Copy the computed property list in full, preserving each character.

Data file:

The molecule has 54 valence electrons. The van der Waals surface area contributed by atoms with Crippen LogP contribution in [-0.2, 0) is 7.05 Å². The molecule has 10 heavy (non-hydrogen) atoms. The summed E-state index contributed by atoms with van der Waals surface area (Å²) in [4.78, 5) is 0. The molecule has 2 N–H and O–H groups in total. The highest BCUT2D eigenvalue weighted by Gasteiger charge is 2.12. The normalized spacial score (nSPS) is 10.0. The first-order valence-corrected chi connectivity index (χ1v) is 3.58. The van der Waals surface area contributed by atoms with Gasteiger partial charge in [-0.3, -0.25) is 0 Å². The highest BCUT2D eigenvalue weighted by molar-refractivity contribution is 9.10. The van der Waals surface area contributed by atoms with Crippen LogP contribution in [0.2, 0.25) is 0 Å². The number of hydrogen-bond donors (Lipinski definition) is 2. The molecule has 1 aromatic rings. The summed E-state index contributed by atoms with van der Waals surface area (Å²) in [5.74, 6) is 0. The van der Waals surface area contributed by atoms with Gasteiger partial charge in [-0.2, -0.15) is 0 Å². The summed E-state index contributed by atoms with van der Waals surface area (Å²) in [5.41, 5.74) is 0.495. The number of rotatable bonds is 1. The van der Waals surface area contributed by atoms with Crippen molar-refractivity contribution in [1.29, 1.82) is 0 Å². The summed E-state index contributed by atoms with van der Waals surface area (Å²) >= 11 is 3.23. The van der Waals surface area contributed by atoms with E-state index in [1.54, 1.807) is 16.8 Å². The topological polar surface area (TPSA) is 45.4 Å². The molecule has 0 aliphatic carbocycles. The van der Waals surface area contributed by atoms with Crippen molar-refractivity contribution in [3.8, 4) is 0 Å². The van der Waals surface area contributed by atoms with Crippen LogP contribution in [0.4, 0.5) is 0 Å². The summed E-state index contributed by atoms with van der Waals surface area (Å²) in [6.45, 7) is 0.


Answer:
The molecule has 54 valence electrons. The van der Waals surface area contributed by atoms with Crippen LogP contribution in [-0.2, 0) is 7.05 Å². The molecule has 10 heavy (non-hydrogen) atoms. The summed E-state index contributed by atoms with van der Waals surface area (Å²) in [4.78, 5) is 0. The molecule has 2 N–H and O–H groups in total. The highest BCUT2D eigenvalue weighted by Gasteiger charge is 2.12. The normalized spacial score (nSPS) is 10.0. The first-order valence-corrected chi connectivity index (χ1v) is 3.58. The van der Waals surface area contributed by atoms with Gasteiger partial charge in [-0.3, -0.25) is 0 Å². The highest BCUT2D eigenvalue weighted by molar-refractivity contribution is 9.10. The van der Waals surface area contributed by atoms with Crippen LogP contribution in [0.2, 0.25) is 0 Å². The number of hydrogen-bond donors (Lipinski definition) is 2. The molecule has 1 aromatic rings. The summed E-state index contributed by atoms with van der Waals surface area (Å²) in [5.74, 6) is 0. The van der Waals surface area contributed by atoms with Gasteiger partial charge in [-0.2, -0.15) is 0 Å². The summed E-state index contributed by atoms with van der Waals surface area (Å²) in [5.41, 5.74) is 0.495. The number of rotatable bonds is 1. The van der Waals surface area contributed by atoms with Crippen molar-refractivity contribution in [1.29, 1.82) is 0 Å². The summed E-state index contributed by atoms with van der Waals surface area (Å²) >= 11 is 3.23. The van der Waals surface area contributed by atoms with E-state index in [1.54, 1.807) is 16.8 Å². The topological polar surface area (TPSA) is 45.4 Å². The molecule has 0 aliphatic carbocycles. The van der Waals surface area contributed by atoms with Crippen molar-refractivity contribution in [3.8, 4) is 0 Å². The van der Waals surface area contributed by atoms with Crippen LogP contribution in [0.4, 0.5) is 0 Å². The summed E-state index contributed by atoms with van der Waals surface area (Å²) in [6.45, 7) is 0.